There’s much scope for speeding up our passenger rail, but first: Affordable, usable services.
8. We love our cars too much
It’s true Aotearoa has one of the highest car ownership rates, but the mistake is thinking car ownership rate determines public transport use. Among the biggest car-owning nations are also some big public transport-using nations – like Poland, Finland and Luxembourg.
This myth is especially frustrating because many policymakers believe it without question. Try discussing how to improve public transport and they’ll say, “But the real problem is how do we get people to own fewer cars?” No, it isn’t.
9. Passenger rail stopped because people stopped wanting to use it
When authorities say they cancelled a service because no one used it, it’s usually only half the story. It’s easy to repel passengers – make services unreliable, infrequent or unaffordable. André Brett’s 2021 book about the history of passenger rail in New Zealand, Can’t Get There From Here, shows how service cancellations came after years of ticket price rises, underinvestment and reduced frequency.
Passenger rail doesn’t have to be perfect for people to use it – Capital and Wairarapa Connection are often replaced by buses and still achieve good passenger numbers. But this can’t continue – passengers need to see services improve. That’s why the government must urgently fund new hybrid trains so these services can be more reliable and frequent.
10. Driving produces fewer emissions than diesel trains
Electrified rail is obviously far better, but diesel passenger trains are still lower-emissions than driving even when only a third full. Te Huia, at 236 passengers daily average in September 2022, is over the 200 daily passengers Te Huia needs to break even on emissions.
So what are the real reasons?
I wish there was a short answer, but I’ll give you a couple of key reasons that I think the little islands with world-envied passenger rail became a catalogue of rail-fail.
Let’s compare how we organise and fund state highways with its public transport equivalent – inter-regional public transport, including passenger rail.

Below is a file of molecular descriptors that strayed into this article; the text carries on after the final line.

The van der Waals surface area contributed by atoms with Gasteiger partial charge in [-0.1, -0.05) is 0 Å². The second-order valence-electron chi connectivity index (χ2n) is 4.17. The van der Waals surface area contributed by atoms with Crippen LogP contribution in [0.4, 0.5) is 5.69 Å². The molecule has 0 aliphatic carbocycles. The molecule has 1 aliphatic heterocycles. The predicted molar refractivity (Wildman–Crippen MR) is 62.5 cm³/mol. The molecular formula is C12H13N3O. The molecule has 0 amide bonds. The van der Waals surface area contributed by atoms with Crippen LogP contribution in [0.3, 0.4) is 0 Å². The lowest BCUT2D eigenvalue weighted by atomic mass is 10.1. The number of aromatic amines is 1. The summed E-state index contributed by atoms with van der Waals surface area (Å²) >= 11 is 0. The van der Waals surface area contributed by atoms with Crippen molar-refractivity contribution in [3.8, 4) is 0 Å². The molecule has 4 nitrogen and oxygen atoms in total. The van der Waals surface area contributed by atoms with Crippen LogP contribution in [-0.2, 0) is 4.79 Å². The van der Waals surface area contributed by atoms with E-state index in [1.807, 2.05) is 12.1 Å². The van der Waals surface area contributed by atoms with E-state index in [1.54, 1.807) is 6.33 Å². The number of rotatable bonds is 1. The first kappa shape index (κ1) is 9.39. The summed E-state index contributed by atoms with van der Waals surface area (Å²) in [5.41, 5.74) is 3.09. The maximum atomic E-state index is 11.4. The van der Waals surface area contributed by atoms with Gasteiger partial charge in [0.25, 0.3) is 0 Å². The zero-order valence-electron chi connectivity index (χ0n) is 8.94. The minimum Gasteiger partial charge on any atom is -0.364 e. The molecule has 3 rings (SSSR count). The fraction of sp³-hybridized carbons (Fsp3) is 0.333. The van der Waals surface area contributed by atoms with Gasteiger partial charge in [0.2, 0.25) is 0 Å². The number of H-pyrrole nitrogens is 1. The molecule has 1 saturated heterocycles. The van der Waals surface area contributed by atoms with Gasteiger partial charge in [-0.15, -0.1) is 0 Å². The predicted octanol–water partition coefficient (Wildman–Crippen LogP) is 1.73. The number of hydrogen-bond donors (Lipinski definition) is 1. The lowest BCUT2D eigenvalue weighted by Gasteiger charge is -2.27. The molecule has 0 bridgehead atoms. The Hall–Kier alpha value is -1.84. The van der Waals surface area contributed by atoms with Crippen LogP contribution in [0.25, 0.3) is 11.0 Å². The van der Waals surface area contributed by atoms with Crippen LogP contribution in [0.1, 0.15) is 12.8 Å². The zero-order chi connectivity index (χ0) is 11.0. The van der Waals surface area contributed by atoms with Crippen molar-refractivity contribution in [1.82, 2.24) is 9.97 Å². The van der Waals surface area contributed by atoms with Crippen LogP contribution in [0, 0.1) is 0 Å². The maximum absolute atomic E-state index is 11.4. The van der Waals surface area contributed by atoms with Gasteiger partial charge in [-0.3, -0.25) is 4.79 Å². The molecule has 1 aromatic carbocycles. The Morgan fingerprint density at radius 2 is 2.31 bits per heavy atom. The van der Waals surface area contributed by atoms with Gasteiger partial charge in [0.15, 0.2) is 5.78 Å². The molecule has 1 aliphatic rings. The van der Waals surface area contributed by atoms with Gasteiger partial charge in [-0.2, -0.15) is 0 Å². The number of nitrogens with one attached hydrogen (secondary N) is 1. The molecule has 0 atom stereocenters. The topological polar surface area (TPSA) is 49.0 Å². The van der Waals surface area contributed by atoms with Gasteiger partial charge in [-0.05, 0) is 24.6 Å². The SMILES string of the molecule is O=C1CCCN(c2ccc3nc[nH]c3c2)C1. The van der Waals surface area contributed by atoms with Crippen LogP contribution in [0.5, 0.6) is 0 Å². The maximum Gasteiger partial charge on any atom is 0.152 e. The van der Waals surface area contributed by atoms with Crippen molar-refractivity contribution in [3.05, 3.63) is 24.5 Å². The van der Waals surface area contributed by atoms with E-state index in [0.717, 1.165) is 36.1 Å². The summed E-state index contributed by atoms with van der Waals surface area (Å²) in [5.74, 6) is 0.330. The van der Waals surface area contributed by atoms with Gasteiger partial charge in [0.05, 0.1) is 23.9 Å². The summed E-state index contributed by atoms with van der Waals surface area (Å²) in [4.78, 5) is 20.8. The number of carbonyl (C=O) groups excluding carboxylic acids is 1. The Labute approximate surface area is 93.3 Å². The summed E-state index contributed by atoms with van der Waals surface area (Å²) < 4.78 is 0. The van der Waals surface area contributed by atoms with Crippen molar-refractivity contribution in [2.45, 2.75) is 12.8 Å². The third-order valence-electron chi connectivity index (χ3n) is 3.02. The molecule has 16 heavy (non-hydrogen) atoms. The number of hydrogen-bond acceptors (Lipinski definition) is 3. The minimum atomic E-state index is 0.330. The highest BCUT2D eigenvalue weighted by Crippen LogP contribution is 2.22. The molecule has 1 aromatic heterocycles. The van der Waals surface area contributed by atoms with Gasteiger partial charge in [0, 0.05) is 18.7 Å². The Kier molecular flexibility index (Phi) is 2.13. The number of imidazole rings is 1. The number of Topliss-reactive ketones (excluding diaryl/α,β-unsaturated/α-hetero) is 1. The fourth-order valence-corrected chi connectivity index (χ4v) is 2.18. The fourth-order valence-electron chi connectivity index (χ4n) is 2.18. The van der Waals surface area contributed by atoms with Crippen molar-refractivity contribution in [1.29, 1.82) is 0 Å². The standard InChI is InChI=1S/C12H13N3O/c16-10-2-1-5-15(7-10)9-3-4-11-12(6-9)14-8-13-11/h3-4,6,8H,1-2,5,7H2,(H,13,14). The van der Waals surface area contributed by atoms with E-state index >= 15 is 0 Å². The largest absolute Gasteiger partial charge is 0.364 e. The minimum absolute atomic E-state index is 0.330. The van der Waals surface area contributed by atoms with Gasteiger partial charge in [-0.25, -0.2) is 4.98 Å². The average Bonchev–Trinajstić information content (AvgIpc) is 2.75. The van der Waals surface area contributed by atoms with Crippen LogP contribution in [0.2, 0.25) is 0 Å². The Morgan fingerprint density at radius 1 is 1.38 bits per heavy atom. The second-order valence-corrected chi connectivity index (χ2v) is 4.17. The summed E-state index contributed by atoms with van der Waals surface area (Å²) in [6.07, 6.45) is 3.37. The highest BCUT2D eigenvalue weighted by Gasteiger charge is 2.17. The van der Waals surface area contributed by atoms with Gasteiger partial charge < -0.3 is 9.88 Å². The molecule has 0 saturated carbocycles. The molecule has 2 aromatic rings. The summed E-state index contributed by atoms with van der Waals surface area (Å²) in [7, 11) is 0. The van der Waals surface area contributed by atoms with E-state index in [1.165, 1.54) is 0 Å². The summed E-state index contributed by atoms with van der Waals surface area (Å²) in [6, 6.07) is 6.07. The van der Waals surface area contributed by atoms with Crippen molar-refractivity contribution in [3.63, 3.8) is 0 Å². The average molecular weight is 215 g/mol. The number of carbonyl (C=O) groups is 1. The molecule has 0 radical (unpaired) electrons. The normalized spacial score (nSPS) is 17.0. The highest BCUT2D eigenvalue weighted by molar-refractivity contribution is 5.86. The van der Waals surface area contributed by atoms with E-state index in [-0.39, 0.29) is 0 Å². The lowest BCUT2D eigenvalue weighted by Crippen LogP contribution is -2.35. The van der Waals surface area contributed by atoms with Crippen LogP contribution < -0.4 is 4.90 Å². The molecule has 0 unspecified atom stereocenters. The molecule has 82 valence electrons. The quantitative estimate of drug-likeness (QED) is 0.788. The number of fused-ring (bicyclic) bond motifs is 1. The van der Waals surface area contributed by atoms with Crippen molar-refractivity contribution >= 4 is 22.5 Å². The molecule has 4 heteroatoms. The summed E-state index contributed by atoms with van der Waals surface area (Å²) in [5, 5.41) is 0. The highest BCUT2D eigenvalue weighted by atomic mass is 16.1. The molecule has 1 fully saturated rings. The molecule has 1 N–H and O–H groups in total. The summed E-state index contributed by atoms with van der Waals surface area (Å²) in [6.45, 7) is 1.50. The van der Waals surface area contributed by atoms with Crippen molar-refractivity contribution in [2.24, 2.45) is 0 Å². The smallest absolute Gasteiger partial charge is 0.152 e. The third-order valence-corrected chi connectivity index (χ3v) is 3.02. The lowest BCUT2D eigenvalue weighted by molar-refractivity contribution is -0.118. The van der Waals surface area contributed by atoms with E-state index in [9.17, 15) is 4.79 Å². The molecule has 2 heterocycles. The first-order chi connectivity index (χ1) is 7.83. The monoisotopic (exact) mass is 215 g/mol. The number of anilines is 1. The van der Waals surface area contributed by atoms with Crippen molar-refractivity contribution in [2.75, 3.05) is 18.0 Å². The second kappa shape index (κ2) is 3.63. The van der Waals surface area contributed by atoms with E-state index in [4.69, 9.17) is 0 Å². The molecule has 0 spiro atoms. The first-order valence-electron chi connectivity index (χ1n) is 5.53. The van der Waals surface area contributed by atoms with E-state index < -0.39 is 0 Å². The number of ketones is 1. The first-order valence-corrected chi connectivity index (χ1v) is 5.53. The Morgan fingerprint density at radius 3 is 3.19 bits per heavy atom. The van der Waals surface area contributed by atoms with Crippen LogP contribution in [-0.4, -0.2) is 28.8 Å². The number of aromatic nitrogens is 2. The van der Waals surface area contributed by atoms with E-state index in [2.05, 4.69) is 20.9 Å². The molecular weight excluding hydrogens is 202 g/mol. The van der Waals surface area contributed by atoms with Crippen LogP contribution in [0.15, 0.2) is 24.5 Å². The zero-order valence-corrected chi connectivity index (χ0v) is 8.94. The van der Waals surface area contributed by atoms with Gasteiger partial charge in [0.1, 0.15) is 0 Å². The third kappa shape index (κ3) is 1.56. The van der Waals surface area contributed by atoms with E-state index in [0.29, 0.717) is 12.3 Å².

A central government department, Waka Kotahi, runs and funds state highways – simple. Only a national body can make sure the highways are consistent and connected, and only a national body can afford to fund them. Local government doesn’t have access to the same funds, collecting just 8% of the revenue central government can access. State highways are not run for profit.
What about inter-regional public transport? Strap in – it’s about to get ridiculously complex.
KiwiRail owns and operates our railways. As a state-owned enterprise they must do their best to profit from all operations. Since affordable passenger rail isn’t a huge money-spinner anywhere in the world, KiwiRail only runs exclusive, high-price tourist trains and freight services. Affordable rail like Capital Connection and Te Huia happen because regional councils pay KiwiRail to run these services. KiwiRail adds a margin of course, because they’re a corporation. (Typical corporate mark-ups are double cost price.)
That inter-regional services happen at all is a miracle because inter-regional public transport is legally excluded from needing to be considered or funded by regional councils.
But imagine a regional council wanted to fund passenger rail across their regional boundary (even though as previously explained, they won’t have the money.) They must get the regional council it crosses into to fund part of the service, and Waka Kotahi to contribute another part. Imagine trying to get all the councils along the Auckland-Tauranga route (Auckland, Waikato and Bay of Plenty) to play nicely. No surprises these ideas usually end up in the too-hard basket.
Here’s another way failure is baked into public transport in New Zealand.
There’s only one way to run efficient, well-patronised public transport: provide services passengers want to use. Obvious, right? But according to our legislation, passengers are not among those who have a right to be consulted (but KiwiRail is) and have their views considered (but private sector contractors are), in planning public transport. So if you ever thought, this public transport doesn’t seem designed for people to actually use, bingo.
The government’s inquiry into passenger rail’s future closed last Friday. I hope they’ll see past any anger at what has been glued to and hung above motorways in recent weeks and notice the grotty mess of inter-regional public transport that needs fixing. We need one national organisation that organises, funds and operates all inter-regional public transport, including rail, and stop profitting from it.
And yet, the biggest passenger rail myth is that it’s so stuffed up that we can’t fix it. That’s untrue, but time is running out. We nearly lost all our passenger rail – time to bring it back.